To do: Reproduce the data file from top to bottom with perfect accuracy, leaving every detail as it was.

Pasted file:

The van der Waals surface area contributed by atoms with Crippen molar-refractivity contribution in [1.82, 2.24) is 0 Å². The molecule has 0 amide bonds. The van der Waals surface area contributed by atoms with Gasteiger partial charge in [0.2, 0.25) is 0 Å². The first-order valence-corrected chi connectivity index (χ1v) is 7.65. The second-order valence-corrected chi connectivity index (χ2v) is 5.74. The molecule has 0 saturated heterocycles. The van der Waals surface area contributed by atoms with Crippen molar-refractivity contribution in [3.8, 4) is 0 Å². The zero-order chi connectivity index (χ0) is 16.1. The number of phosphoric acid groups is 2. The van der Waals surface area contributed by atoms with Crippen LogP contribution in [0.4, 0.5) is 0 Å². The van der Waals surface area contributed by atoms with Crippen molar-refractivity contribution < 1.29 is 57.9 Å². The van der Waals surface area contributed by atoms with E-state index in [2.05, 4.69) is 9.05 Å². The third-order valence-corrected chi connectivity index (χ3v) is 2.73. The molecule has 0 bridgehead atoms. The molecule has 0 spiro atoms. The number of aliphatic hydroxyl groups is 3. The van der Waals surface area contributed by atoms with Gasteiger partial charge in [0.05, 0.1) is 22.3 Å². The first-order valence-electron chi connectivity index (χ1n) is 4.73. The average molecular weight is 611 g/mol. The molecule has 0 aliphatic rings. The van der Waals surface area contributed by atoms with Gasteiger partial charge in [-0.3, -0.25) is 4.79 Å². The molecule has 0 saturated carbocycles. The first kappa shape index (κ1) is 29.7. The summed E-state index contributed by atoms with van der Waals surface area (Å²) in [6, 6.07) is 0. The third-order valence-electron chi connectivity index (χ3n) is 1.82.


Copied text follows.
The van der Waals surface area contributed by atoms with Crippen molar-refractivity contribution in [1.82, 2.24) is 0 Å². The molecule has 0 amide bonds. The van der Waals surface area contributed by atoms with Gasteiger partial charge in [0.2, 0.25) is 0 Å². The first-order valence-corrected chi connectivity index (χ1v) is 7.65. The second-order valence-corrected chi connectivity index (χ2v) is 5.74. The molecule has 0 saturated heterocycles. The van der Waals surface area contributed by atoms with Crippen molar-refractivity contribution in [3.8, 4) is 0 Å². The zero-order chi connectivity index (χ0) is 16.1. The number of phosphoric acid groups is 2. The van der Waals surface area contributed by atoms with Crippen LogP contribution in [0.4, 0.5) is 0 Å². The van der Waals surface area contributed by atoms with Crippen molar-refractivity contribution < 1.29 is 57.9 Å². The van der Waals surface area contributed by atoms with E-state index in [2.05, 4.69) is 9.05 Å². The third-order valence-corrected chi connectivity index (χ3v) is 2.73. The molecule has 0 bridgehead atoms. The molecule has 0 spiro atoms. The number of aliphatic hydroxyl groups is 3. The van der Waals surface area contributed by atoms with Gasteiger partial charge in [0.05, 0.1) is 22.3 Å². The first-order valence-electron chi connectivity index (χ1n) is 4.73. The average molecular weight is 611 g/mol. The molecule has 0 aliphatic rings. The van der Waals surface area contributed by atoms with Gasteiger partial charge in [-0.3, -0.25) is 4.79 Å². The molecule has 0 saturated carbocycles. The first kappa shape index (κ1) is 29.7. The summed E-state index contributed by atoms with van der Waals surface area (Å²) in [6, 6.07) is 0. The third-order valence-electron chi connectivity index (χ3n) is 1.82.